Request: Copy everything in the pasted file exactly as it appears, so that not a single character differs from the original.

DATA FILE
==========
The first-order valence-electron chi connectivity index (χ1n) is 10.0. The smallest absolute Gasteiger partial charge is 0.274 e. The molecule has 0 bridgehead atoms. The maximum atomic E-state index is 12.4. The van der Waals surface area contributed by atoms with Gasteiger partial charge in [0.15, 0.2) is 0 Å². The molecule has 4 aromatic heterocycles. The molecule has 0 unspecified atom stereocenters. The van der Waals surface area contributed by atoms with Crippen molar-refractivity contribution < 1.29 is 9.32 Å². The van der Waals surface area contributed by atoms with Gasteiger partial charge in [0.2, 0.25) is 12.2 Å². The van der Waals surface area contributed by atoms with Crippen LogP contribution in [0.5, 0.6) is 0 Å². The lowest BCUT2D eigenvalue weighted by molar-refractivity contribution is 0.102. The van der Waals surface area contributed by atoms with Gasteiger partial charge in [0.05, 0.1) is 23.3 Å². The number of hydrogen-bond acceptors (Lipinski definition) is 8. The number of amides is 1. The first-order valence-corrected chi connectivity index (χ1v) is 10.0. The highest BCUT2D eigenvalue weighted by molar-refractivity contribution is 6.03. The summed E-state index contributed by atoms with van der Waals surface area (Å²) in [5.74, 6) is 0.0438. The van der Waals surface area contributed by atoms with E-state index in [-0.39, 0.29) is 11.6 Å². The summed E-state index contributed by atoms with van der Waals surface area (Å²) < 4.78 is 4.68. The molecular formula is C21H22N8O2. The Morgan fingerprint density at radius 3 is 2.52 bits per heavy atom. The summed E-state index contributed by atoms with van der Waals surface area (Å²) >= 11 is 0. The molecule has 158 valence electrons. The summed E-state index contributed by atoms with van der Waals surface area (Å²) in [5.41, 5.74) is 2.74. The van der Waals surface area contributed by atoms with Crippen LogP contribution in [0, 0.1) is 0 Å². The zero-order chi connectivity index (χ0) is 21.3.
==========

The first-order valence-electron chi connectivity index (χ1n) is 10.0. The smallest absolute Gasteiger partial charge is 0.274 e. The molecule has 0 bridgehead atoms. The maximum atomic E-state index is 12.4. The van der Waals surface area contributed by atoms with Gasteiger partial charge in [0.15, 0.2) is 0 Å². The molecule has 4 aromatic heterocycles. The molecule has 0 unspecified atom stereocenters. The van der Waals surface area contributed by atoms with Crippen molar-refractivity contribution < 1.29 is 9.32 Å². The van der Waals surface area contributed by atoms with Gasteiger partial charge in [0.2, 0.25) is 12.2 Å². The van der Waals surface area contributed by atoms with Crippen LogP contribution in [0.5, 0.6) is 0 Å². The lowest BCUT2D eigenvalue weighted by molar-refractivity contribution is 0.102. The van der Waals surface area contributed by atoms with Gasteiger partial charge in [0.05, 0.1) is 23.3 Å². The number of hydrogen-bond acceptors (Lipinski definition) is 8. The number of amides is 1. The first-order valence-corrected chi connectivity index (χ1v) is 10.0. The highest BCUT2D eigenvalue weighted by molar-refractivity contribution is 6.03. The summed E-state index contributed by atoms with van der Waals surface area (Å²) in [5.74, 6) is 0.0438. The van der Waals surface area contributed by atoms with E-state index in [-0.39, 0.29) is 11.6 Å². The summed E-state index contributed by atoms with van der Waals surface area (Å²) < 4.78 is 4.68. The molecular formula is C21H22N8O2. The Morgan fingerprint density at radius 3 is 2.52 bits per heavy atom. The summed E-state index contributed by atoms with van der Waals surface area (Å²) >= 11 is 0. The molecule has 158 valence electrons. The summed E-state index contributed by atoms with van der Waals surface area (Å²) in [5.41, 5.74) is 2.74. The van der Waals surface area contributed by atoms with Crippen LogP contribution in [0, 0.1) is 0 Å². The zero-order chi connectivity index (χ0) is 21.3.